If you have different teams handling different channels, make sure you’re all on the same page by using Team Huddle to discuss with team members right on the ticket page. At times like these, presenting a uniform front and providing consistent answers is crucial.
The ones that just aren’t satisfied
There are always those kids that are never happy with what they get. On Halloween, you can just give them another bar of 3 Musketeers and send them on their way. If they grumble about how it’s just nougat, it’s not really your problem. But when you’re dealing with customers that aren’t satisfied no matter what you do, it can be quite demoralising. Not to mention, your rating could also end up taking a hit.
The only way to deal with such customers is to take a deep breath, not take anything personally, and solve their problems to the best of your ability. When you’ve done that, send them an immediate survey directly from your helpdesk and ask them honestly what you could have done better; what would have turned their frustration into satisfaction.
Your sincerity will get them to admit if they’re just having a bad day and are actually frustrated about something else. Or if they really did have a problem with the way you handled things, this is when they’ll tell you. You end up learning something new, or you at least know that you tried your best. No matter how these interactions turn out, it’s always important to remember that.
The ones that want it all and want it now
Then there are those kids that just demand your candy with a sense of entitlement. They can be a little difficult to deal with, but with proper communication, you can make it work. Similarly, for example, when a customer insistently demands a new feature, it could just be that the lack of that particular feature is severely affecting their workflow. Their pain-point is rather valid even if they seem a bit unrelenting.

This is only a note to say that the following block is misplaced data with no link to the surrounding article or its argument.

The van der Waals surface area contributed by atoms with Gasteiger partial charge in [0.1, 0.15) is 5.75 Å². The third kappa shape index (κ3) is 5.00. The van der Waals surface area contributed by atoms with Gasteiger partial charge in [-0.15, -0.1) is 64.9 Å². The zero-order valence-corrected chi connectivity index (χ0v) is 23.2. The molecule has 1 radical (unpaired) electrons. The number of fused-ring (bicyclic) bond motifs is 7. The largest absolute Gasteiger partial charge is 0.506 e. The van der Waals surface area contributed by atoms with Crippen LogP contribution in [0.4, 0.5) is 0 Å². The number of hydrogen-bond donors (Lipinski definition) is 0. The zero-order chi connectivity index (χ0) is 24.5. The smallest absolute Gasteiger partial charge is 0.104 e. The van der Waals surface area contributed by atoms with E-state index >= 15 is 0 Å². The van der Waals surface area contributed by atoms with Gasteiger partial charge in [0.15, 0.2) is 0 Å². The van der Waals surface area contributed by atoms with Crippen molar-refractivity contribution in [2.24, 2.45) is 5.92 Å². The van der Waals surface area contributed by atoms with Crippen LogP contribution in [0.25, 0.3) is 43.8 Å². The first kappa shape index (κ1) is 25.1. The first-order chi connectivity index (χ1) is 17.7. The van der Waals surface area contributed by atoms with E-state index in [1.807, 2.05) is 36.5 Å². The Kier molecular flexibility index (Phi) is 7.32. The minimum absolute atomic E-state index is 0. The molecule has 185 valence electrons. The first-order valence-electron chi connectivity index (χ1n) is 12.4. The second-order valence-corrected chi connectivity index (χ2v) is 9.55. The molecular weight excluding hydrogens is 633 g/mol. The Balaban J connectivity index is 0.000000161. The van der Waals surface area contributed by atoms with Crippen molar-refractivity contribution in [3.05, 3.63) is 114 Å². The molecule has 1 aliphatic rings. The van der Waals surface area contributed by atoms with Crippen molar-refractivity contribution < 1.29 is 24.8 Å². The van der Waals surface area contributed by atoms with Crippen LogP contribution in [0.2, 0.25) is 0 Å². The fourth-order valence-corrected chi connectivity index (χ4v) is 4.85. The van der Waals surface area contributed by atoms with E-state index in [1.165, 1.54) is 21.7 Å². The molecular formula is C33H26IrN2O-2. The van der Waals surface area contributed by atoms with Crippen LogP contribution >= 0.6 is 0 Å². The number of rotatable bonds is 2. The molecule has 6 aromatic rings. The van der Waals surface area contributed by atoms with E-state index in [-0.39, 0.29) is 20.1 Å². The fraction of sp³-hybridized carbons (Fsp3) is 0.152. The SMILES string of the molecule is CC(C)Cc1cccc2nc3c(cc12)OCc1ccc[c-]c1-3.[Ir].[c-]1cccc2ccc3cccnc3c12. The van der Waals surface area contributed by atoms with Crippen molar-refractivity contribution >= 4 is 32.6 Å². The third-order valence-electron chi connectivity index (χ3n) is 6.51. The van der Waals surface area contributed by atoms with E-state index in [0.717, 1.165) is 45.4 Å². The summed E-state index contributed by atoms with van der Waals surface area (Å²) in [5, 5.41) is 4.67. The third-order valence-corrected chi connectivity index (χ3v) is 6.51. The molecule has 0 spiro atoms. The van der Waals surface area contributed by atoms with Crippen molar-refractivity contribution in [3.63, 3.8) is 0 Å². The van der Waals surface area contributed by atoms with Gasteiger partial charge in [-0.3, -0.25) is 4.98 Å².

If you know the feature they’re asking for is not going to be built, try and explain to them why that feature would not make sense for your product’s roadmap. Try and get them to see why their particular use-case might not be the best workflow for all of your other customers.
If the feature they’re asking for is in your roadmap but it’s a bit down the line, then elaborate on why it’s not your top priority at the moment but assure them that it will be built. In these situations, honesty and complete transparency is the best way to handle things. Of course, you can also use your community forums to implement this transparency so that you avoid the bulk of such issues.
There have been countless articles about all the bad types of customers, but all said and done, every Halloween, there are scores of children just as sweet as the candy and adorable to equal measure that it just makes your heart melt like a bar of chocolate left out in the sun.
Similarly in customer support, every now and then, you get a customer that’s just a pleasure to interact with. They are the ones that make you smile at the end of the call. The ones that make your job rewarding. The ones that remind you why you’re in the business of helping people. Dealing with customers like that is always a treat.
So what kinds of experiences have you had with customers? What types of “Halloween customers” have you had to face, and how would you handle them? Do let us know; we always love hearing from you!
P.S: This post was supposed to go out on the 31st, but then the lights started acting…weird.
Happy Halloween! Or if you’re in Mexico, feliz día de los muertos!